The "me, myself and I" concept has been adopted by most people everywhere in the world. It is the concept where one tends to think about himself or herself much more than to care about other people or to interact with each other. It is also the concept where one becomes very selfish. According to Cooley’s theory the "me", "mine" or "myself" concept is both general and individual. With the use of communication people conform to one another. They choose their words carefully in order to make the good impression on others. And because of that matter they try to look their best to interact and fit in. So the I concept is not all an individualistic point of view where one becomes selfish and centered. Rather in general before interacting with others people try to see if a part of their personality can be depicted in that person.
The self is in our mind by how we compare our self to another person. We always want to be higher when compared against someone else and want to the best one in the group. For example "I" think that I ‘m taller and better looking than you just because "I" want to express that self-feeling. Cooley also refers to the fact that when it comes to the social world and our ways of interacting with one another; we tend to put ourselves in the things that we do. It is as if the thing or place is us this happens as long as we see a use of power or superiority in what we are doing. That is why when we are doing something we give human attributes to that particular thing as if the act were a human representing us. We become so absorbed in that object that we put our self-consciousness into it to express our will to power. Cooley also pointed out the fact, that we become friends with someone because we see our image through that person, and we tend to have some sense of pride toward that particular person.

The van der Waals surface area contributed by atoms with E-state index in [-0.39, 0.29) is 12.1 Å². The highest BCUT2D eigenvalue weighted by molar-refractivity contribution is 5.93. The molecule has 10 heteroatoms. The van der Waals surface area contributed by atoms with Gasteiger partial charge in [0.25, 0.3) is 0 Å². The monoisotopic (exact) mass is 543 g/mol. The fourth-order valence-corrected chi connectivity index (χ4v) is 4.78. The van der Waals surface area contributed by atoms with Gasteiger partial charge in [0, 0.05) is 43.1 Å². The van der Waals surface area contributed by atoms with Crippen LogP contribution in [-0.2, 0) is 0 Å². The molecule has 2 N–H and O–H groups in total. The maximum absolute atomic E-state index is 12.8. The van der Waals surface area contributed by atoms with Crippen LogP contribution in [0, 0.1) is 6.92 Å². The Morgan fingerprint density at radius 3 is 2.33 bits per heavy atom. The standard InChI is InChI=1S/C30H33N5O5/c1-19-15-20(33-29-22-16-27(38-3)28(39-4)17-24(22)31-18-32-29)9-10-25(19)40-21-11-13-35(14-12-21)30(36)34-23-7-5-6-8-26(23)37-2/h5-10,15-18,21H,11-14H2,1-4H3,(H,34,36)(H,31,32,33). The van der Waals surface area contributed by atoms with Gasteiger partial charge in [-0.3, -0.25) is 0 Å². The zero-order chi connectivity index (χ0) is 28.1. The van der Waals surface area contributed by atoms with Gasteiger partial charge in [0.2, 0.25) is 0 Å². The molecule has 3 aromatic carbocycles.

When it comes to associating with self-idea the three principal elements according to Cooley are "the imagination of our appearance to the other person; the imagination of his judgment of that appearance, and some sort of self-feeling, such as pride and mortification." The fact that we take our time to look at ourselves in a glass shows that we want a judgement to be made on how we look by other people. We are waiting for someone to mention what we have noticed about ourselves while looking in a glass or to mention something positive we have not noticed. Once we have that sentiment in someone else’s mind, then we become content with the fact that we made a difference. We are also the one who makes the decision on whose mind we would like to be judged.